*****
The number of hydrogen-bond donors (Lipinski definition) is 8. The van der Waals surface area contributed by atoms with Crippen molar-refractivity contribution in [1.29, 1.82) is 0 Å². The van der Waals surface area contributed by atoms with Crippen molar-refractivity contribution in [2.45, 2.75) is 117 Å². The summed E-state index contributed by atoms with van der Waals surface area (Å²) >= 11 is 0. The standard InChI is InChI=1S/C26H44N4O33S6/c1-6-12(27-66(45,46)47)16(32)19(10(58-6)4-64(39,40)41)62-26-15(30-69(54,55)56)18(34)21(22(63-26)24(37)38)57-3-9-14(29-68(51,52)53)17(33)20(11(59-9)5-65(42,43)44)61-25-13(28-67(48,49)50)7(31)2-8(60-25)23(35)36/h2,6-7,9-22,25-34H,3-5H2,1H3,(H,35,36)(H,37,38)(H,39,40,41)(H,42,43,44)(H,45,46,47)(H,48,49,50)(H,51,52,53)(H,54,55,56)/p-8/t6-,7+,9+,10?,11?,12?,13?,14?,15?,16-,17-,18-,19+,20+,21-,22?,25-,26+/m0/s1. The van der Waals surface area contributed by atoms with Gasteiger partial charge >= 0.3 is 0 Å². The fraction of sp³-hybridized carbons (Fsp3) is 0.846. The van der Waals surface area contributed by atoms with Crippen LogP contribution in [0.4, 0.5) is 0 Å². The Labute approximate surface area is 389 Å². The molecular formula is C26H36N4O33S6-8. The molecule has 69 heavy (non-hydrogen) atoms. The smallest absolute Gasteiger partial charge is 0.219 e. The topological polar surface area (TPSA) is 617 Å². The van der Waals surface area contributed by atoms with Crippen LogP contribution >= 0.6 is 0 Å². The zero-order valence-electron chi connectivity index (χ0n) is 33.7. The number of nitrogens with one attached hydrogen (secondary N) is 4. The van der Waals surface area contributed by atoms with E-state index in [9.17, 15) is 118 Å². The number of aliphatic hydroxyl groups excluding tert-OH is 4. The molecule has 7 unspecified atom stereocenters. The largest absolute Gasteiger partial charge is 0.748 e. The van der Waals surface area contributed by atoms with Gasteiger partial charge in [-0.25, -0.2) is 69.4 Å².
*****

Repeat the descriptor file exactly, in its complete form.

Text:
The number of hydrogen-bond donors (Lipinski definition) is 8. The van der Waals surface area contributed by atoms with Crippen molar-refractivity contribution in [1.29, 1.82) is 0 Å². The van der Waals surface area contributed by atoms with Crippen molar-refractivity contribution in [2.45, 2.75) is 117 Å². The summed E-state index contributed by atoms with van der Waals surface area (Å²) >= 11 is 0. The standard InChI is InChI=1S/C26H44N4O33S6/c1-6-12(27-66(45,46)47)16(32)19(10(58-6)4-64(39,40)41)62-26-15(30-69(54,55)56)18(34)21(22(63-26)24(37)38)57-3-9-14(29-68(51,52)53)17(33)20(11(59-9)5-65(42,43)44)61-25-13(28-67(48,49)50)7(31)2-8(60-25)23(35)36/h2,6-7,9-22,25-34H,3-5H2,1H3,(H,35,36)(H,37,38)(H,39,40,41)(H,42,43,44)(H,45,46,47)(H,48,49,50)(H,51,52,53)(H,54,55,56)/p-8/t6-,7+,9+,10?,11?,12?,13?,14?,15?,16-,17-,18-,19+,20+,21-,22?,25-,26+/m0/s1. The van der Waals surface area contributed by atoms with Gasteiger partial charge >= 0.3 is 0 Å². The fraction of sp³-hybridized carbons (Fsp3) is 0.846. The van der Waals surface area contributed by atoms with Crippen LogP contribution in [0.4, 0.5) is 0 Å². The Labute approximate surface area is 389 Å². The molecular formula is C26H36N4O33S6-8. The molecule has 69 heavy (non-hydrogen) atoms. The smallest absolute Gasteiger partial charge is 0.219 e. The topological polar surface area (TPSA) is 617 Å². The van der Waals surface area contributed by atoms with Crippen LogP contribution >= 0.6 is 0 Å². The zero-order valence-electron chi connectivity index (χ0n) is 33.7. The number of nitrogens with one attached hydrogen (secondary N) is 4. The van der Waals surface area contributed by atoms with E-state index in [9.17, 15) is 118 Å². The number of aliphatic hydroxyl groups excluding tert-OH is 4. The molecule has 7 unspecified atom stereocenters. The largest absolute Gasteiger partial charge is 0.748 e. The van der Waals surface area contributed by atoms with Gasteiger partial charge in [-0.25, -0.2) is 69.4 Å².